Other clinical studies have implicated fluoxetine’s effects on serotonin neurotransmitters, based on the fact that serotonin is synthesized from the essential amino acid tryptophan. Patients taking fluoxetine who were in remission from major depression were given a special diet which was tryptophan-free. This rapidly decreased plasma serotonin levels, and after a short period of time (as little as 30 minutes) many of the patients began to have signs of specific depressive symptoms. Later, the reappearance of more general depressive symptoms were observed in a majority of the patients. Thus it was shown that fluoxetine has a profound effect on the neurotransmitter serotonin, and decreased
Antidepressants are psychiatric medications given to patients with depressive disorders to ease their symptoms. They are designed to correct chemical imbalances of neurotransmitters in the brain that contribute to changes in mood and behavior.“Researchers discovered the first antidepressants unintentionally in the 1950s while seeking a treatment for schizophrenia. The first antidepressant, Imipramine, marketed as Tofranil, was discovered in 1958. For schizophrenics, antidepressants only made their condition worse, but researchers soon realized that these medications are a perfect fit for patients with depression.” (NIMH). Basically NIMH is saying that you never know what you will discover about something unless you pay close attention to it. Depression is a mood disorder in which people experience feelings of intense sadness for extended periods of time. As many as one in 10 American adults report symptoms of depression, according to the Centers for Disease Control and Prevention. Antidepressants provided relief to 60% to 80% of patients, but they also caused serious side effects, including sluggishness, weight gain and occasionally death from overdose (HealthGuide). The next antidepressants, discovered in 1987-1992, were Prozac, Zoloft, and Paxil (Mayo Clinic). The new types of antidepressants were called selective serotonin reuptake inhibitors
Selective Serotonin Reuptake Inhibitors (SSRIs) are currently one of the most controversial groups of medicines, with fluoxetine, more commonly known by its brand name Prozac, at the head of the controversy. Opponents of the use of SSRI medications as a successful and safe method for treating depression and related disorders assert that the actions of the drug are an unnatural and a dangerous form of tampering with our neurochemistry. Not only are these medications incredibly safe in almost all cases, they are actually an unnatural method of modifying an already disordered, natural sequence of chemicals in the brain, and therefore are not a form of tampering, but are a method for fixing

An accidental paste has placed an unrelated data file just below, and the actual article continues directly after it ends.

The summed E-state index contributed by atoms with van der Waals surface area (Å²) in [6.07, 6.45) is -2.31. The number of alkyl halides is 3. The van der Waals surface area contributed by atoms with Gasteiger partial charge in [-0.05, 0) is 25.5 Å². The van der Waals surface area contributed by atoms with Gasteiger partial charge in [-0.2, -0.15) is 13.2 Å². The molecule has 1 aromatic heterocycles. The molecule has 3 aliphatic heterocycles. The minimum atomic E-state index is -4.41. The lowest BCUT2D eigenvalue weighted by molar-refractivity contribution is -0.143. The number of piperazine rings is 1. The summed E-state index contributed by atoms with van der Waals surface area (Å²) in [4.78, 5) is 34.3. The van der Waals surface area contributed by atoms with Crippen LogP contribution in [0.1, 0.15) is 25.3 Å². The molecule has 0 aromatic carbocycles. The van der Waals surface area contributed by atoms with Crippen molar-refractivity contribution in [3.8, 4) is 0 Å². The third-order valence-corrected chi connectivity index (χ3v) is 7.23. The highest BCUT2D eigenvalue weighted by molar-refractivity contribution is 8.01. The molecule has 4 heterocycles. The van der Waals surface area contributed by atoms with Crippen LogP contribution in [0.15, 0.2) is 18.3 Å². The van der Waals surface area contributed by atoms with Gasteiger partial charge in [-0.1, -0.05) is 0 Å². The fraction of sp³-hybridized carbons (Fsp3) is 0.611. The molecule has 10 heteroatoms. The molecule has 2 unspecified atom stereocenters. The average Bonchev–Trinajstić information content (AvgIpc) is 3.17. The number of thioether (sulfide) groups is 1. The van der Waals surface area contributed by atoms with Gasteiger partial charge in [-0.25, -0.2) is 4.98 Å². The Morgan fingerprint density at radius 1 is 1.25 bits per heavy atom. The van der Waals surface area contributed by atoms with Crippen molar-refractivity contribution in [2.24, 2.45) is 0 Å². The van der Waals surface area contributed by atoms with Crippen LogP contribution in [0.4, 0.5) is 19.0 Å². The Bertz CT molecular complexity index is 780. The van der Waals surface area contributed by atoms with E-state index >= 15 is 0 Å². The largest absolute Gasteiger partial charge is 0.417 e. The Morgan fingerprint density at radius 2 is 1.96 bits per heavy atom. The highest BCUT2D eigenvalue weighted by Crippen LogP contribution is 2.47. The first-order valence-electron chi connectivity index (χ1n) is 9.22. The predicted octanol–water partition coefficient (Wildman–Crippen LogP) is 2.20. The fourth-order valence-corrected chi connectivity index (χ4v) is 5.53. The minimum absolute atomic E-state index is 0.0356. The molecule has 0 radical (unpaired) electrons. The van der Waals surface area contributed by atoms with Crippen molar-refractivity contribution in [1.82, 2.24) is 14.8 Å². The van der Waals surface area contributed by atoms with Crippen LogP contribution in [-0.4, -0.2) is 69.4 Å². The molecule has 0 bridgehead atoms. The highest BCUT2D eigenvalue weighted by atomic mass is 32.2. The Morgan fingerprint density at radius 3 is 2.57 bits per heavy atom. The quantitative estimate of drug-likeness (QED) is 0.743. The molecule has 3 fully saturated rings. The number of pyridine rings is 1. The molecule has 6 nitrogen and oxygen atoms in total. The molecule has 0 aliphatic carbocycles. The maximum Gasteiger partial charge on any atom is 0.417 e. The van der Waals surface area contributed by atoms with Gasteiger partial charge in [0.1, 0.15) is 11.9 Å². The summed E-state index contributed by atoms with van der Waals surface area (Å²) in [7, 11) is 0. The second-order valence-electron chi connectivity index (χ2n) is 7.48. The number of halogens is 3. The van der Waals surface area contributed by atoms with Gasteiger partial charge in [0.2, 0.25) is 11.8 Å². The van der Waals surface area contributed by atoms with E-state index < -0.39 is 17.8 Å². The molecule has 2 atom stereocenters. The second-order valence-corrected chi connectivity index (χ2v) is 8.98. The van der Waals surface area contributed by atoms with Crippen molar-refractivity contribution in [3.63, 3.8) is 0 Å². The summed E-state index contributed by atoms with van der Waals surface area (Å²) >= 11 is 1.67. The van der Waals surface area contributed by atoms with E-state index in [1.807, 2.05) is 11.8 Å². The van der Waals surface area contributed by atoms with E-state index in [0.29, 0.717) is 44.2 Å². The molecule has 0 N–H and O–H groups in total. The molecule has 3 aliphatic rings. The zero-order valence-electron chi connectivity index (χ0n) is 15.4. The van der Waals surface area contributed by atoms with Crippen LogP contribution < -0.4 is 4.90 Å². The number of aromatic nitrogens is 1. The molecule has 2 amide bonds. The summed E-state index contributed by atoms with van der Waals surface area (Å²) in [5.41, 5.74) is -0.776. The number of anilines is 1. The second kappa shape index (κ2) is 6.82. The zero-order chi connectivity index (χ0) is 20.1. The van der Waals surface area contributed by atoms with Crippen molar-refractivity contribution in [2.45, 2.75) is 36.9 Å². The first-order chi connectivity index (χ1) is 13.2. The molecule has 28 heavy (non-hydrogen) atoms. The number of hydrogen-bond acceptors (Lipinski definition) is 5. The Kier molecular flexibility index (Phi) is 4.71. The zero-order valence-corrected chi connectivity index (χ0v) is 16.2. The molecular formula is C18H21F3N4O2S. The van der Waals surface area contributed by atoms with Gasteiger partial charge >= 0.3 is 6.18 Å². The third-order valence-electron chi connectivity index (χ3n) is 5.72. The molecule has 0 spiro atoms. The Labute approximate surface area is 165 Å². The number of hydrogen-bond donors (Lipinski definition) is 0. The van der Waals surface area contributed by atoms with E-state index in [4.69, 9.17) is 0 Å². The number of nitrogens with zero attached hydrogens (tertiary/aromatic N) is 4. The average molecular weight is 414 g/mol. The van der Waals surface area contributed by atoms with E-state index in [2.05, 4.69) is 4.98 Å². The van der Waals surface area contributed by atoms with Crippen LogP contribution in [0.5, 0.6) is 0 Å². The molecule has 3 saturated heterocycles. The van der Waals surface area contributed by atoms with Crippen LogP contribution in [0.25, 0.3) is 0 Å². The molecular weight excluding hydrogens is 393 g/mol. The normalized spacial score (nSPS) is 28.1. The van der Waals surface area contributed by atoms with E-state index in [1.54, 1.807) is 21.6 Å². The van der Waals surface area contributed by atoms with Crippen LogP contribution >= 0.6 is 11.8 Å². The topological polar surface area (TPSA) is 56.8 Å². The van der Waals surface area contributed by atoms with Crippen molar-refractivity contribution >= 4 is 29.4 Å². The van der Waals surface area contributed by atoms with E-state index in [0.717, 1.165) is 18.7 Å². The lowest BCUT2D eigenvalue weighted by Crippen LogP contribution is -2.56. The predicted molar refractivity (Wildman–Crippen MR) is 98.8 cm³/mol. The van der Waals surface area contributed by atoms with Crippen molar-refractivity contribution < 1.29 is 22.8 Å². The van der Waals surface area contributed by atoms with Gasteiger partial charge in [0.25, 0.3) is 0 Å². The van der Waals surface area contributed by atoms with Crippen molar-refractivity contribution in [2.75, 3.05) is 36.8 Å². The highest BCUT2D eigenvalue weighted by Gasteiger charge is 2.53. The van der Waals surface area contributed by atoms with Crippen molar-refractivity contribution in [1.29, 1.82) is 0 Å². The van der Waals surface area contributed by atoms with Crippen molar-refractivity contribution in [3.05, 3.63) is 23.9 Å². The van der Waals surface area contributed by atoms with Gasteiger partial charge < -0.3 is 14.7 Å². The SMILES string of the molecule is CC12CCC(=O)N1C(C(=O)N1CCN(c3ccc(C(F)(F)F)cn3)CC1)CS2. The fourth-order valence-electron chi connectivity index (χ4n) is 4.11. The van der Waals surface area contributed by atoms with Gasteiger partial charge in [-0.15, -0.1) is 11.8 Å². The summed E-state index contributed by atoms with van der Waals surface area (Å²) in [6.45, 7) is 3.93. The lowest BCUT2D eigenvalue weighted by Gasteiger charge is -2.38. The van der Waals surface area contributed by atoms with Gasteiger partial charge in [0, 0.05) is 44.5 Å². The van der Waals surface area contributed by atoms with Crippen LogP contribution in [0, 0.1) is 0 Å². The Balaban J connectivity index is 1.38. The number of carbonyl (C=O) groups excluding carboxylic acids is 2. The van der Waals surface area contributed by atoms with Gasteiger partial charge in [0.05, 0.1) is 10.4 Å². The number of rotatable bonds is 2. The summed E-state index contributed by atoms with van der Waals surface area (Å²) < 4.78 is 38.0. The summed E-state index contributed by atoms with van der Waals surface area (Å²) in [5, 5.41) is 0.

The linkage of serotonin to depression has been known for the past five years. From numerous studies, the most concrete evidence of this connection is the decreased concentration of serotonin metabolites like 5-HIAA (5-hydroxyindole acetic acid) in the cerebrospinal fluid and brain tissues of depressed people. If depression, as suggested, is a result of decreased levels of serotonin in the brain, pharmaceutical agents that can reverse this effect should be helpful in treating depressed patients. Therefore, the primary targets of various antidepressant medications are serotonin transports of the brain. Since serotonin is activated when released by neurons into the synapse, antidepressants function at the synapse to enhance serotonin activity. Normally, serotonin's actions in the synapse are terminated by its being taken back into the neuron then releases it at which point "it is either recycled for reuse as a transmitter or broken down into its metabolic by products and transported out of the brain." As a result, antidepressants work to increase serotonin levels at the synapse by blocking serotonin reuptake (2).
As the literature remains inconclusive as to the relation between current major treatment modalities and depressive disorder, and given the extremities of the potential dangers of antidepressant medications, it is apparent that there is a need to develop new interventions, which show greater efficacy, safety, and acceptability.
Drugs rule the world, or so it appears. Many are approved for specific biological problems, as in the prevention of myocardial infarctions (heart attacks), blood clots due to trauma, surgery, stroke, etc. Conversely, others are recreational, generating instant highs or mellow lows. This essay will discuss one particular drug, chemical structure, cellular mechanism, type of inhibitor, and effects on metabolism.